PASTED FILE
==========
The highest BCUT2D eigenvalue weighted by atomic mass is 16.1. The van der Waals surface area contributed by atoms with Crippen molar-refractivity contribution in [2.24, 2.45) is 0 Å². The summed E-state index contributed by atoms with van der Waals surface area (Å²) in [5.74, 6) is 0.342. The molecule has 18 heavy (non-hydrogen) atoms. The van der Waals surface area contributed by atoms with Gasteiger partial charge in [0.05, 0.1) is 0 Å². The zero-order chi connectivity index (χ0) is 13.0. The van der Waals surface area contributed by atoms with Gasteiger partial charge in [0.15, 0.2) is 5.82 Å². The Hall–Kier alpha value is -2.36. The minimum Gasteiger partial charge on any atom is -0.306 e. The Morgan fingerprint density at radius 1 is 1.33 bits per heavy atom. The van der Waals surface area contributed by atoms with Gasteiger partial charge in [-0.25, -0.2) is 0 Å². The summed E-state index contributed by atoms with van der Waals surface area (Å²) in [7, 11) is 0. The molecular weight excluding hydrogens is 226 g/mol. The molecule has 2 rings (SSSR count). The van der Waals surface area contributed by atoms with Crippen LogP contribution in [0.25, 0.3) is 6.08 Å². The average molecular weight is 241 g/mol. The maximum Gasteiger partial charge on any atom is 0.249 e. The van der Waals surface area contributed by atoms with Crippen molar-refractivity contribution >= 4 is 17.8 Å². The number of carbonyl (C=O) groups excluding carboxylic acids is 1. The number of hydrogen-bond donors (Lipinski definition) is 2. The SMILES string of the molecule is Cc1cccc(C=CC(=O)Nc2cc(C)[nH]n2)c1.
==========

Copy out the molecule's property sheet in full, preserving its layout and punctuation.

The highest BCUT2D eigenvalue weighted by atomic mass is 16.1. The van der Waals surface area contributed by atoms with Crippen molar-refractivity contribution in [2.24, 2.45) is 0 Å². The summed E-state index contributed by atoms with van der Waals surface area (Å²) in [5.74, 6) is 0.342. The molecule has 18 heavy (non-hydrogen) atoms. The van der Waals surface area contributed by atoms with Gasteiger partial charge in [0.05, 0.1) is 0 Å². The zero-order chi connectivity index (χ0) is 13.0. The van der Waals surface area contributed by atoms with Gasteiger partial charge in [0.15, 0.2) is 5.82 Å². The Hall–Kier alpha value is -2.36. The minimum Gasteiger partial charge on any atom is -0.306 e. The Morgan fingerprint density at radius 1 is 1.33 bits per heavy atom. The van der Waals surface area contributed by atoms with Gasteiger partial charge in [-0.25, -0.2) is 0 Å². The summed E-state index contributed by atoms with van der Waals surface area (Å²) in [7, 11) is 0. The molecular weight excluding hydrogens is 226 g/mol. The molecule has 2 rings (SSSR count). The van der Waals surface area contributed by atoms with Crippen LogP contribution in [0.25, 0.3) is 6.08 Å². The average molecular weight is 241 g/mol. The maximum Gasteiger partial charge on any atom is 0.249 e. The van der Waals surface area contributed by atoms with Crippen molar-refractivity contribution >= 4 is 17.8 Å². The number of carbonyl (C=O) groups excluding carboxylic acids is 1. The number of hydrogen-bond donors (Lipinski definition) is 2. The SMILES string of the molecule is Cc1cccc(C=CC(=O)Nc2cc(C)[nH]n2)c1.